From 1st June we will only be issuing a weekly update, save for any exceptional issues arising that merit an urgent announcement like, for example, the transcript in Bunting v Zurich Insurance when it is available.
In the last week, the following News items were posted:
Under a heading of ‘DAC Beachcroft 0 v Credit Hire 2’, a note on two first instance decisions where the judge either dismissed or considered the rate evidence served by DAC Beachcroft insufficient to meet their burden of proof. More will follow;
‘Quindell and the SFO’ provided an update on the Serious Fraud Office investigation probably of interest to those that remember the impact that Quindell had on the PI and credit hire market;
In ‘Brewis v Robles’, HHJ Bloom held that a deputy district judge was wrong to conclude that no damages for credit hire were recoverable on the basis of misrepresentations from a hire company about the claimant's liability to pay hire charges;
There was a post highlighting that Keoghs had held a seminar for their insurer credit hire clients to discuss future litigation strategies post the Coronavirus pandemic;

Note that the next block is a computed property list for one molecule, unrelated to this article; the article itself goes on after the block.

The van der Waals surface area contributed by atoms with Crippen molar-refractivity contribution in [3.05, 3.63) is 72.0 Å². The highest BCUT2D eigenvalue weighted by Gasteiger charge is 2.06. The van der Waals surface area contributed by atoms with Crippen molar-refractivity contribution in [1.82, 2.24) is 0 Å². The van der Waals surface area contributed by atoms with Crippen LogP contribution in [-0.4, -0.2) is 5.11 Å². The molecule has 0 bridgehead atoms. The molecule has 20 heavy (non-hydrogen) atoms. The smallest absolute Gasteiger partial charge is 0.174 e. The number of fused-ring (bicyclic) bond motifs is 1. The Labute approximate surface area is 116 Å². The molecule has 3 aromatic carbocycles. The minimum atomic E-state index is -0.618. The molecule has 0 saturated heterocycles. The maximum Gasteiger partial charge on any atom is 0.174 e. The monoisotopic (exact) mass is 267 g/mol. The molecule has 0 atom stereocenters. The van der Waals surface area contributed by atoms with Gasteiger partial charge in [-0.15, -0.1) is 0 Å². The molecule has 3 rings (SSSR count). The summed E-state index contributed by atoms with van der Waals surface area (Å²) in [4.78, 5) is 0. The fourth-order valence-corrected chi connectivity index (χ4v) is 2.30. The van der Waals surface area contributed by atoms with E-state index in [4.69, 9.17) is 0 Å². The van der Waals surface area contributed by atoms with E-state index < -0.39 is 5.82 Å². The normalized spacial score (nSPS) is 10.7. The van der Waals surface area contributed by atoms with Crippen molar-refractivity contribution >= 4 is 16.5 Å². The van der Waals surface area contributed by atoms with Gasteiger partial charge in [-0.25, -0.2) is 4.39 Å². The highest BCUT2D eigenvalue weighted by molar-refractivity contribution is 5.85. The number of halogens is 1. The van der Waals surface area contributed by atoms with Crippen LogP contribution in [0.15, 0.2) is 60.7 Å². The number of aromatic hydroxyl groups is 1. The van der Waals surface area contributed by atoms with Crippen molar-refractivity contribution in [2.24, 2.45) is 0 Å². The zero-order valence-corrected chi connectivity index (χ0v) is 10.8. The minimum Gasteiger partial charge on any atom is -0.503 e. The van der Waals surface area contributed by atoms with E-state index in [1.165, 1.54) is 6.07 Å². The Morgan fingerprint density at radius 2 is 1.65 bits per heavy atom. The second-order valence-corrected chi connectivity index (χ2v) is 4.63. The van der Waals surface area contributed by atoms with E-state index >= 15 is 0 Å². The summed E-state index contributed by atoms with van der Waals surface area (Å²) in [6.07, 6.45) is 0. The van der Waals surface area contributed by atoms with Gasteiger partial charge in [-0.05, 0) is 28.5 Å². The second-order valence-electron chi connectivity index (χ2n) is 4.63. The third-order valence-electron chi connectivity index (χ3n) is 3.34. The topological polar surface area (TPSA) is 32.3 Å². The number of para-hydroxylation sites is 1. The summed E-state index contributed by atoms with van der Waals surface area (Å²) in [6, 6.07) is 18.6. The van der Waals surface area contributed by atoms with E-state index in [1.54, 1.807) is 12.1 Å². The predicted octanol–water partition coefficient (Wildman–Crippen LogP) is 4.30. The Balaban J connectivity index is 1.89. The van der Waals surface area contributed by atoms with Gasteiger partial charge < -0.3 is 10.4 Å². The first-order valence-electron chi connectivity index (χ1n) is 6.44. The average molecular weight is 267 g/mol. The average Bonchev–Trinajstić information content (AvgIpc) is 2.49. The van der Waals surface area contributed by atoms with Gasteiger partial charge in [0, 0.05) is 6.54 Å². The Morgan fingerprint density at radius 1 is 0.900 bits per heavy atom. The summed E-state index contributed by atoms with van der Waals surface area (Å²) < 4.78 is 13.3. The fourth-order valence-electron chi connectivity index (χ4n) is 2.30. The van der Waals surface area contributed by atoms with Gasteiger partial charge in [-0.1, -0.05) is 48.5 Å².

We published a note about DAC Beachcroft and their deployment of Which Rate evidence and some useful intelligence for those litigating hire rate claims;
An update from CAPS about a 14% increase in reported claim volumes, and
Finally, we introduced Lifeline – a new facility on the website for CHOs or claimant solicitors seeking assistance, whatever the issue.
Updates were also made in a number of discussions in the Forum (access for which requires membership rather than just the free subscription). They included:
‘The Forum – building on our strategic plan’ which gives an outline of our strategic objectives together with a call for five solicitors and one CHO to join the Steering Committee who will help monitor and drive the Forum initiatives. We currently have four people that have agreed to assist;
A discussion relating to Keogh’s recent aggressive strategy of making applications against a third party (the CHO) to obtain copies of call recordings. Three firms of claimant solicitors that I am aware of have seen this approach and the industry should be debating the response;
‘Keoghs – mitigation and buying a car during lockdown’ is a topic becoming increasingly relevant as Keoghs also start to argue about reasonable mitigation for those that have suffered a total loss of their own vehicle, have incurred hire charges during lockdown because they were unable to replace their car yet. The discussion offers access to a 12-page rebuttal to help respond to most of the false assertions and fallacious suggestions made by Keoghs.
In addition, there are several other topics that are still being debated: